Hispanic vote presents electoral map hurdle for Mitt Romney

Published May 6, 2012

At a private fundraising reception in Palm Beach recently, Mitt Romney was overheard acknowledging his weakness among Hispanic voters. If it's not turned around, he said, "It spells doom for us."

Take a look at the electoral map, and you'll see why.

President Barack Obama starts the general election with a sizable electoral vote lead over Romney, looking strong in states totaling 247, while Romney has a strong edge in states totaling 191. It takes 270 to win.

And if Romney can't narrow Obama's considerable lead among Hispanic voters, key battlegrounds including Nevada, New Mexico, Colorado and Florida could be out of reach for the Republican nominee. Even reliably Republican Arizona could wind up in play, and Obama already has five campaign offices there.

"It's about holding down the margins," said Nathan Gonzales, deputy editor of the nonpartisan Rothenberg Political Report. "Romney doesn't need to get a majority of Hispanics nationwide, but he has to avoid getting swamped by Obama among Hispanic voters."

An April Pew Research Center poll found the president leading Romney among Hispanics 67 percent to 27 percent. That's similar to the 67 percent to 31 percent margin among Hispanic voters that helped Obama handily beat John McCain four years ago.

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Romney is coming off a bruising Republican primary where, except in Florida, he did little outreach to Hispanics.

While polls show immigration is not a top issue for Hispanic voters, the former Massachusetts governor did not help himself by positioning as the toughest candidate on illegal immigration and undocumented residents.

He called Arizona's immigration law a national model, and said he would veto a "Dream Act" that provides a pathway to citizenship for children of illegal immigrants if they serve in the military or go to college. He advocates "self-deportation" — essentially making life so difficult for undocumented residents that they see little option except to leave the country.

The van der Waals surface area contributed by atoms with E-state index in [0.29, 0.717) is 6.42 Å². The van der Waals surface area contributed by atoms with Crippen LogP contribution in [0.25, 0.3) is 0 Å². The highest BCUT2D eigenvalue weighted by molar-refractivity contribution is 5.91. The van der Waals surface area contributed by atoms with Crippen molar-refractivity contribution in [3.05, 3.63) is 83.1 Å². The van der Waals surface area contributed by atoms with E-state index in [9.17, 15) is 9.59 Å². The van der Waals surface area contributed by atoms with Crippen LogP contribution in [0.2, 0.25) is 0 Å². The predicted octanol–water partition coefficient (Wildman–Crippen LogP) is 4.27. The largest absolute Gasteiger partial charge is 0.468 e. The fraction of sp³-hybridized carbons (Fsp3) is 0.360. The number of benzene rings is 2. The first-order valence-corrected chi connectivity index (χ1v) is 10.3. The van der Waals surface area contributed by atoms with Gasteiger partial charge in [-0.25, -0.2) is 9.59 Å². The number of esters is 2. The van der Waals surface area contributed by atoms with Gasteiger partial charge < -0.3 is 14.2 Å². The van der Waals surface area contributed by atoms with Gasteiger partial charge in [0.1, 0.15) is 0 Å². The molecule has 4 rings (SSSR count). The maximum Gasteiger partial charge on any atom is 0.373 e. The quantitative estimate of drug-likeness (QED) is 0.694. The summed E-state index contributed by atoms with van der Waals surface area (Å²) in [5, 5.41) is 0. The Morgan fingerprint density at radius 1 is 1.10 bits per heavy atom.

"He hasn't begun an aggressive, national campaign for Hispanics," said Ana Navarro, a Republican strategist in Miami. "He needs to introduce himself, define himself beyond the narrow narrative coming out of the primary and at the same time go after Obama hard, both on immigration and economic failures."

The Obama campaign is spending hundreds of thousands of dollars advertising on Spanish-language TV stations in Colorado, Nevada and Florida.

But neither the Romney campaign nor the conservative political groups paying for pro-Romney ads have bought any time on Spanish networks.

The landscape is not necessarily as grim for Romney as it appears, however. National polls in recent months have shown widespread dissatisfaction among Hispanics with Obama's record on immigration reform, deportations and the economy. An earlier Pew poll found nearly 6 in 10 Hispanic households reported someone out of work in the past year.

"Hispanics are shopping around," said Jennifer Korn, executive director of the Hispanic Leadership Network and Hispanic outreach director for the 2004 Bush-Cheney campaign.

"We've got six-plus months. A lot of work needs to be done between now and then, but we've got a lot of opportunities," she said. "It's a matter of making sure to have a ground game, making sure to have Spanish-language ads and making sure to utilize surrogates well."

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A presidential election is not about winning a national popularity contest, but rather about properly putting together the puzzle. It takes 270 electoral votes to win, and Obama currently has numerous plausible paths to a second term, while Romney's appear much more limited.

Based on current polling and past electoral performance, Obama has 19 states plus the District of Columbia — 247 electoral votes total — solidly behind him or leaning that way. Romney has 23 safe or leaning states, or 191 electoral votes.

That leaves eight states — Florida, North Carolina, Virginia, New Hampshire, Ohio, Iowa, Colorado and Nevada — with 100 electoral votes as the central battlegrounds.